Grants will begin rolling out at the end of the month to nonprofits supporting the physical and mental health of survivors, ensuring the safety of seniors and advocating for racial justice across racial lines, according to a news release from the project.

Government entities far and wide have also rallied to condemn the rise in hate-centered violence. The League of California Cities and Asian Pacific Islander Caucus issued a joint statement decrying anti-Asian violence.

“The League of California Cities stands in solidarity with our API Caucus and all our Asian brothers and sisters who have been the targets of hate, racism, and violence during a year when the pandemic has already caused so much pain and suffering,” the group’s statement read, in part. “The dual pandemic of racism is more than any community should be forced to bear, and just as our communities have worked together to stop the spread of the coronavirus, we must band together to stop the spread of hate.”

Sonoma County leaders on Monday hosted a forum denouncing racism and acts of hate. There, Rohnert Park Vice Mayor Jackie Elward, herself a victim of a racist attack via an anonymous phone call last week, said it’s time for unity.

“It’s not about me, it’s about us,” Elward said of the assembled panel, according to The Press Democrat. “It’s time to put the fear and anger aside and come together as one because we are one.”

The show of support summons other, more positive memories of Petaluma for Lew, who remembers his family settling as an extended family group in the region for comfort and security, but also being embraced by other Petalumans.

“We made up the Chinese community, and were welcomed with open arms,” Lew said. “Accepted by large ranching families like the Dolcinis provided validation we would be woven into the fabric of the community.”

Petaluma Grocery opened in 1941, before Lance Lew’s dad, Norman Lew, would advance into an ownership role. But that era, when Japanese Americans were being interned in camps during World War II, is when the grocery store’s insidious nickname arose.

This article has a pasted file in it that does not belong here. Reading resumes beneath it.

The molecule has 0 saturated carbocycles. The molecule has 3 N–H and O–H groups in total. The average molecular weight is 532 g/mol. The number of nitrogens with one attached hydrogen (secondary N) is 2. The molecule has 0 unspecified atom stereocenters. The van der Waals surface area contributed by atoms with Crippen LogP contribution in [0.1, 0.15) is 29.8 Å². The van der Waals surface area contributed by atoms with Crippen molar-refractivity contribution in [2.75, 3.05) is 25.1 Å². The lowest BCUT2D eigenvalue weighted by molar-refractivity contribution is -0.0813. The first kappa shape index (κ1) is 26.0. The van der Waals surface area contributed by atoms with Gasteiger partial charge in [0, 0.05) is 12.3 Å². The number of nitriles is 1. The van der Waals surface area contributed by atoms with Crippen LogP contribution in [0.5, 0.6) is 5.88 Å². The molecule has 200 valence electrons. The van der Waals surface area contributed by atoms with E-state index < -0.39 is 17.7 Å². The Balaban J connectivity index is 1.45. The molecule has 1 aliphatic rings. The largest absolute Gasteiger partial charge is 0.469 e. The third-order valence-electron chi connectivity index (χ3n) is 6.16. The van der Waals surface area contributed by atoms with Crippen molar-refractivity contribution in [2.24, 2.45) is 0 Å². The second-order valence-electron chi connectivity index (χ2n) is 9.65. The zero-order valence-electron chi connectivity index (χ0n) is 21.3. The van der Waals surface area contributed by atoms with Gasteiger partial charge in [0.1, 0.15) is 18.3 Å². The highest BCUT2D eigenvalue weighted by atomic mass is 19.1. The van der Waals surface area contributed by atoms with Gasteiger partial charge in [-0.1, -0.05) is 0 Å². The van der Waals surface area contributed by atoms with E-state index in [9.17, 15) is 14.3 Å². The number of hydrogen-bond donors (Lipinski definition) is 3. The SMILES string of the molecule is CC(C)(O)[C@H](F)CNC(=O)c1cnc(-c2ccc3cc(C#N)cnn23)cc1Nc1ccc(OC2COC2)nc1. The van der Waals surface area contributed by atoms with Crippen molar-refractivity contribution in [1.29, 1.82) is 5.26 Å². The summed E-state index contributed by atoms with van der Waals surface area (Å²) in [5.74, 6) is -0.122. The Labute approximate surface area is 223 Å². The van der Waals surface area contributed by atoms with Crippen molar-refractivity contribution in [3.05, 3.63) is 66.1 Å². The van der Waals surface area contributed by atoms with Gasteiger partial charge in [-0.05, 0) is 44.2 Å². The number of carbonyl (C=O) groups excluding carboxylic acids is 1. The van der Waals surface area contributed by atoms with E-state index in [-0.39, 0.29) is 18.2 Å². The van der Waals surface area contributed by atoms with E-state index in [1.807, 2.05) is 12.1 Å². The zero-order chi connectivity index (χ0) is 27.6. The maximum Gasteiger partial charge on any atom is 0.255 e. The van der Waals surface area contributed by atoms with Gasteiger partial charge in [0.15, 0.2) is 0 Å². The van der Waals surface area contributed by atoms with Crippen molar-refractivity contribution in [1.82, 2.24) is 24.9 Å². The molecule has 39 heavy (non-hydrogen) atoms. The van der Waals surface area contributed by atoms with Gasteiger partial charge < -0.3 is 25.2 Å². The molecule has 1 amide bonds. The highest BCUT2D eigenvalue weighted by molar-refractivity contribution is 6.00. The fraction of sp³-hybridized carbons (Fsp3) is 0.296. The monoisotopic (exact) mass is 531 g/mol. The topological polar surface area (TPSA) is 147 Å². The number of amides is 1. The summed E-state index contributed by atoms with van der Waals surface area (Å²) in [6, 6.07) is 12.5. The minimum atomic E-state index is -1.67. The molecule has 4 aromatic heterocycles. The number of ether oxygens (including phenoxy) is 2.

Lew said it’s unfortunate that our society must still have this conversation, and that the Solidarity Fund is even needed.

“The devastating impact of COVID-19 has taken its toll on all communities, but I feel Asian Americans have been hit the hardest…(it has) mutated into a virus of hate, harassment and violence,” Lew said.

But he’s also confident his hometown will show itself to be the welcoming place it often was in his youth.

“I think shining a light on this particular issue is a good thing,” Lew said. “I know that if something unjust were to happen in our community, I know people would rally around and help the organization correct what was not right.”

Tyler Silvy is editor of the Petaluma Argus-Courier. Reach him at, 707-776-8458, or @tylersilvy on Twitter.

EDITOR’S NOTE: This story has been updated to clarify the range of attacks Asians have faced in the United States since the start of the pandemic.

How to help

For more information about the Solidarity Fund to support Asian and Pacific Islanders, go to

If you have seen, or been the victim of an anti-Asian attack, you can report it at, the website for the nonprofit tracking these incidents.